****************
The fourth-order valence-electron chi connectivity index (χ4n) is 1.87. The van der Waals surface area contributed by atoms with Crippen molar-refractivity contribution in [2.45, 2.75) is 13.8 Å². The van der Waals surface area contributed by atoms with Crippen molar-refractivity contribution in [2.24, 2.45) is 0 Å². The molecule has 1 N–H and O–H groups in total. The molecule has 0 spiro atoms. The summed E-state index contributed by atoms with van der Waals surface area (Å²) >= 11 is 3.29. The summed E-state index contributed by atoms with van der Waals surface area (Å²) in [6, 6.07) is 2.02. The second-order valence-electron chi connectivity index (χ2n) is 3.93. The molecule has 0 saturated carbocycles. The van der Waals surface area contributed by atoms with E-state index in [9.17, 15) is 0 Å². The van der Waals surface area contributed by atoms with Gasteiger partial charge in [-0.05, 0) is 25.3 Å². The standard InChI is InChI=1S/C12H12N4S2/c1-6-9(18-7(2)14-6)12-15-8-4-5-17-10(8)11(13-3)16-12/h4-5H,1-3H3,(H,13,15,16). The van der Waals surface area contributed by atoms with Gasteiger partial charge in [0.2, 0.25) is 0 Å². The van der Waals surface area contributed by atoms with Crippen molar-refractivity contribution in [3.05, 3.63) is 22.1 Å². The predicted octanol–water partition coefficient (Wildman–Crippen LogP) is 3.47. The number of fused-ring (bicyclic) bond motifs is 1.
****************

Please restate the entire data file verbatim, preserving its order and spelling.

The fourth-order valence-electron chi connectivity index (χ4n) is 1.87. The van der Waals surface area contributed by atoms with Crippen molar-refractivity contribution in [2.45, 2.75) is 13.8 Å². The van der Waals surface area contributed by atoms with Crippen molar-refractivity contribution in [2.24, 2.45) is 0 Å². The molecule has 1 N–H and O–H groups in total. The molecule has 0 spiro atoms. The summed E-state index contributed by atoms with van der Waals surface area (Å²) >= 11 is 3.29. The summed E-state index contributed by atoms with van der Waals surface area (Å²) in [6, 6.07) is 2.02. The second-order valence-electron chi connectivity index (χ2n) is 3.93. The molecule has 0 saturated carbocycles. The van der Waals surface area contributed by atoms with E-state index in [9.17, 15) is 0 Å². The van der Waals surface area contributed by atoms with Gasteiger partial charge in [-0.05, 0) is 25.3 Å². The standard InChI is InChI=1S/C12H12N4S2/c1-6-9(18-7(2)14-6)12-15-8-4-5-17-10(8)11(13-3)16-12/h4-5H,1-3H3,(H,13,15,16). The van der Waals surface area contributed by atoms with Gasteiger partial charge in [0.2, 0.25) is 0 Å². The van der Waals surface area contributed by atoms with Crippen molar-refractivity contribution in [3.05, 3.63) is 22.1 Å². The predicted octanol–water partition coefficient (Wildman–Crippen LogP) is 3.47. The number of fused-ring (bicyclic) bond motifs is 1.